How do you tend to view life and all its challenges? Are you a half-full or half-empty kind of person?
It is an old question that, six months ago, took on new meaning for the staff and students at Santa Rosa's Roseland Collegiate Prep. That was night half the school burned to the ground during the North Bay Fires.
"Over here, this was the high school quad with eight classrooms," Principal Danielle Yount said pointing to what is now a cleared plot of land. The newly renovated gymnasium for the six-year-old school with an enrollment of just over 400 was also destroyed.
Even faced with such difficult circumstances, Yount is choosing the half-full point of view.
"At least we're not starting from scratch," Yount said, referencing the handful of school buildings that remain standing. It was also fortunate, the principal noted, that RCP's students were able to find a temporary home in just a matter of weeks after the fire. The school set up shop in a building that most recently housed students from RCP's sister school, Roseland University Prep.
RCP's students said they were grateful to be able to return to classes so quickly and all under one roof, although there was something else under that roof they were not thrilled about.
"Everything's purple," senior Ramiro Sanchez noted. "It's not really our color."
Sanchez was not exaggerating. Everything in their new home was purple: the walls, the doors, the trim. Purple, of course, was the school color of RUP. RCP's colors are blue and green.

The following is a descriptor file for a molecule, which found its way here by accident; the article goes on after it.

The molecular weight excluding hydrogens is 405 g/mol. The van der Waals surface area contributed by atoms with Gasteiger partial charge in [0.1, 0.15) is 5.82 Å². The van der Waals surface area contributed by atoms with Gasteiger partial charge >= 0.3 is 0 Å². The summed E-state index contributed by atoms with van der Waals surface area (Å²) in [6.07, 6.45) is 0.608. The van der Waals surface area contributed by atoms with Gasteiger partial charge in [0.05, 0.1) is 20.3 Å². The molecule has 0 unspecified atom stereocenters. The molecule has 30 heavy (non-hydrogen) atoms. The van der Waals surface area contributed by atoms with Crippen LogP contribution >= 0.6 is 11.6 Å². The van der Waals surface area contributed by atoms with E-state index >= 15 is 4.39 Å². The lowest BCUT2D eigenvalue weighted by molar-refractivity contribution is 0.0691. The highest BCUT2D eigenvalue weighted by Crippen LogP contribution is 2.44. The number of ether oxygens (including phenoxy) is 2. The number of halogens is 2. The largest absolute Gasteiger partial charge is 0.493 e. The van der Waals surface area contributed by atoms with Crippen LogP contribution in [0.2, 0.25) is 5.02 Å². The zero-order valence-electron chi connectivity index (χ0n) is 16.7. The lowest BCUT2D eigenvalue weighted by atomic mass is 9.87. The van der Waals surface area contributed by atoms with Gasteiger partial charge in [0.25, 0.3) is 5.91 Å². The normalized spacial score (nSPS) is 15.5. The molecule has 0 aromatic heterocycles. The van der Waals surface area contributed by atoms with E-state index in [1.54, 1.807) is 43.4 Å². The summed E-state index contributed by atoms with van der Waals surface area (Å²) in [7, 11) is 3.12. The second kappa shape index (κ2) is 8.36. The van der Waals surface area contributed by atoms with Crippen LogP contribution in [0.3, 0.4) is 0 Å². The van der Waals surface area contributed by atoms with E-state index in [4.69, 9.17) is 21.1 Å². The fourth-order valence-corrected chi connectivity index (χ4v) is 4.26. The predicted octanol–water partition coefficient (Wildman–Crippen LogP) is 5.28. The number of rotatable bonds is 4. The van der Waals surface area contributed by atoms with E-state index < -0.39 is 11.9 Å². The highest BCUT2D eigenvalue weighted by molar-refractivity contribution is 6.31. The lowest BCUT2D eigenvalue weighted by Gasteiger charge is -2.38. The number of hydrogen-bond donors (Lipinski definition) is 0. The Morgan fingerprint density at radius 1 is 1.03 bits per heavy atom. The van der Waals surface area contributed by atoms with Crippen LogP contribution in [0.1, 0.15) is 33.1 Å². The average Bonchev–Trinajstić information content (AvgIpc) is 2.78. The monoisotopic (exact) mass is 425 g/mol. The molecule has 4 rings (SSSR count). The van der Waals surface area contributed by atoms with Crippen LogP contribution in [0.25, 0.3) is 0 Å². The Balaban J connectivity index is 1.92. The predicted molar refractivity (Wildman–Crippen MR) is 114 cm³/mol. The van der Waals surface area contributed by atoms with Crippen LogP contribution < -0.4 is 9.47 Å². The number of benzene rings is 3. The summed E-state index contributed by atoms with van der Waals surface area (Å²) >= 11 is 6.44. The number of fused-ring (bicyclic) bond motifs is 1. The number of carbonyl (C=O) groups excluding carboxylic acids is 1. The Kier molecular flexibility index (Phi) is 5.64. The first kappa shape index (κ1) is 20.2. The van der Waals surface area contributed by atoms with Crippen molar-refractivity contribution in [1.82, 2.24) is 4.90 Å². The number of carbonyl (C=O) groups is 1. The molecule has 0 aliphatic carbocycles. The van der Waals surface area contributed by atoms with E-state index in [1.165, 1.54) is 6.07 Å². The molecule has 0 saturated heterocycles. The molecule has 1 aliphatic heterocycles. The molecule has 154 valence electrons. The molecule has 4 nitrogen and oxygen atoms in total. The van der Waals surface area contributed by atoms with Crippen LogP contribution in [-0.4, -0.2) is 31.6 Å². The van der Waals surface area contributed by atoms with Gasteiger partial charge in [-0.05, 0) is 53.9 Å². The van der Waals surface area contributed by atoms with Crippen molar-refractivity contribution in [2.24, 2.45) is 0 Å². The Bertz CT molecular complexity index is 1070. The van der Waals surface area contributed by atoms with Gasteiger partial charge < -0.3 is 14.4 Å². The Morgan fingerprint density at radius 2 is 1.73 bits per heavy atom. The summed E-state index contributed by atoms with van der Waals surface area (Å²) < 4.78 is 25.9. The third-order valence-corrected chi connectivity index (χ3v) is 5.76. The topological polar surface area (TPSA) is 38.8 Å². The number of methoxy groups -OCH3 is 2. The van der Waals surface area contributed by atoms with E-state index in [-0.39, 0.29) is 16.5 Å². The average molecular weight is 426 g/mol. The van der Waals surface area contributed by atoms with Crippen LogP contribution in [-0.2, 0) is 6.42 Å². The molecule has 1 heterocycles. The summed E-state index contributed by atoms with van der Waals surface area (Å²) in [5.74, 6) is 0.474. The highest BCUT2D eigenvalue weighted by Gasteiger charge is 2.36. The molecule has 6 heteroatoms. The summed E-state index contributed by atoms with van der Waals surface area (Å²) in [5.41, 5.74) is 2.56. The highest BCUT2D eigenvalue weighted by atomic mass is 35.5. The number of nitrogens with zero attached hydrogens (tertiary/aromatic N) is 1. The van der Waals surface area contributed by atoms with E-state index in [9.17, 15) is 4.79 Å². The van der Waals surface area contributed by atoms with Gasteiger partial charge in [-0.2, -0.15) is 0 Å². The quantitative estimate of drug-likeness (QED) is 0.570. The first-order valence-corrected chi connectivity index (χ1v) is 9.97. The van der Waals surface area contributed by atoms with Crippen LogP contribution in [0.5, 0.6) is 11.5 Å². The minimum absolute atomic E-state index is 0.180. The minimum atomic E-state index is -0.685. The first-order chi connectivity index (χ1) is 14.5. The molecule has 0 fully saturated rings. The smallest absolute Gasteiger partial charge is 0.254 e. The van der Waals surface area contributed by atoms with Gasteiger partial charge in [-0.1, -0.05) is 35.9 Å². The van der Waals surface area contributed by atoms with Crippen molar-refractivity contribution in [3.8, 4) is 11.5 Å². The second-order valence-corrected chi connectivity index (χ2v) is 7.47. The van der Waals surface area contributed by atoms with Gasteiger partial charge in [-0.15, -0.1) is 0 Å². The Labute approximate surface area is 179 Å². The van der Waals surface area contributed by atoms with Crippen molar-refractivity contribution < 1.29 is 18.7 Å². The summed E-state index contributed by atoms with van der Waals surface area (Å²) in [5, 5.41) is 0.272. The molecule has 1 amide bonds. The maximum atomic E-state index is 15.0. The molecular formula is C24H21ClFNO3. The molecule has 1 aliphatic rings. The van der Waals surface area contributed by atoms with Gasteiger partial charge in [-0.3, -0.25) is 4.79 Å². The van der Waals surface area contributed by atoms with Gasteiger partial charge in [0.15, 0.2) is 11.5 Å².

"This is not good," senior Hugo Palacios said. "It did not make me feel good."
"They wanted us to paint immediately," Yount said.
Yount sympathized with her students, particularly the seniors who are part of RCP's first-ever graduating class. Still, she had to explain to the students that, under the circumstances, painting the entire interior a new color was not a priority for the school.
Good thing, then, it became a priority for Nancy Ballard.
In 2011, Ballard started a non-profit, Rooms That Rock 4 Chemo. Her goal was to work with artists and interior designers to transform chemotherapy rooms, places where no one wants to be, into colorful, vibrant places that are at least a little more pleasant places to be. Over the past seven years, Ballard's team has completed 20 projects.
When Ballard saw the devastation from the North Bay Fires, though, she decided her 21st project would be something to help those victims. She began searching for a way to help and eventually cold called RCP asking what they needed.
"They said all we want to do it paint," Ballard said.
Well, Ballard could take care of that. Using her connections, she got in touch with a local contractor, Cutting Edge Painting, that was willing to donate the paint and manpower to tackle the job.
This past weekend, they replaced all that purple with RCP's blue and green.
Given the scope of all the work that still needs to be done in the North Bay in order to return life to something resembling normal, painting a few walls might seem like a small thing. To the RCP students, however, it's a big deal.
"We finally feel like it's ours," Palacios said. "Like our home."
"Many of them have lost everything they have," Ballard said. "I wanted to make their school they way they wanted before graduation."